Tom Scollon

Well the worst was about 15 years ago when the Aussie fell to 50 cents.  Yes all you got then for your Aussie, was a lousy 50 cents for every dollar you spent overseas.  In the good ol' days you got maybe $1.40.  Everything was dirt cheap when we ventured overseas in the 70s and we loaded up with cheap clothes, antiques, jewellery and the likes.  And we got our first real taste of imported goodies like cars and Japanese refrigerators and big TVs.

Alas those were the days.  But let’s look at the dollar chart over the last 30 years:

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Unfortunately the chart does not show the 70’s but I can vouch for it as I was deep into exchange rates as I was in international trading.  That was the golden years for the dollar and despite its strength the world also at that time could not get enough of our raw materials – including agriculture.

You will also notice that we had another purple patch in 2011-13 but for the bulk of the last thirty years the dollar has been at the vagaries of foreign exchange markets and the dollar has been shaken all over the place.  Unfortunately that is likely to continue as the dollar is free floating according to market forces as opposed to some currencies which are ‘fixed’ by government.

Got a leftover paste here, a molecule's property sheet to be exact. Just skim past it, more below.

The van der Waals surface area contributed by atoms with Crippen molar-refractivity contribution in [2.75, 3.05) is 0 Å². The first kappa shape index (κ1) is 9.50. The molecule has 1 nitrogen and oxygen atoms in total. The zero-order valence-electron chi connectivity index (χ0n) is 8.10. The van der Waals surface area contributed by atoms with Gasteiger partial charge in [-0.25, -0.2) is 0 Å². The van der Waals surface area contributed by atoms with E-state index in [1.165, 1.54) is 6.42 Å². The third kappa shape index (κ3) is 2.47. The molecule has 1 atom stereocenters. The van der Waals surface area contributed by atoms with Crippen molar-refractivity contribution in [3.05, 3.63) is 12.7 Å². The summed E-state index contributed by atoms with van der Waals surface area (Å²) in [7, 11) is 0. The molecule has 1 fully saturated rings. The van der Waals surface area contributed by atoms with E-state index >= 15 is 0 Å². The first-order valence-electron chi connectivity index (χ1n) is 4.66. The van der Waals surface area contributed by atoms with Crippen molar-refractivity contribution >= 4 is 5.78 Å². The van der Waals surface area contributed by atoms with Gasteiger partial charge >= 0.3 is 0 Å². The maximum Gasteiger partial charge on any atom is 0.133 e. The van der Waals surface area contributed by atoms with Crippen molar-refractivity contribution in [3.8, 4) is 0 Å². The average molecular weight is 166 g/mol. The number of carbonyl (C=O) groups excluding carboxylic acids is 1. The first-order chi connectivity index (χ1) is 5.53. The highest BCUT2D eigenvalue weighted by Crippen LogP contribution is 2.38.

So can the dollar fall to 50 cents?  Well back in 2000-2 it got a taste of the dunce’s corner.  It was a painful period.  We felt unloved.  We could not travel.  Nobody wanted our goods.  We could import as much as we wanted really cheaply but we were not in the mood.  Like most of the world we had a dose of the blues as that was the last biggish recession before the GFC bust of 2008.

If we continue to look at the big picture but zoom in and apply Elliott we see a projection only as low as about 70 cents:

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And we were there before in about 2008/09 – the more recent recession.  So you can see our dollar is a litmus test for the health of the global economy.

The above chart is a 90 week.  If we look at a 300 week we see a much lower dollar:

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To a low of possibly around 60 cents – a popular level that many economists enjoy to headline – people like to think in round numbers – easier for the front-page.

But you will note that we could also see a rising dollar back up to 90 cents.

Some analysts are paid to project exact levels.  But I also know that consensus forecasting rarely works. So I am inclined to hedge my bets.  And I know from coal face experience that we will continue to see a volatile dollar.  If the wall paper is peeled off the China economy there is no saying what might happen.

So my last chart is the monthly:

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And it says we could be all hopping on a plane in two years.

But beware the ‘X’ factor.

Enjoy the ride                          

Tom Scollon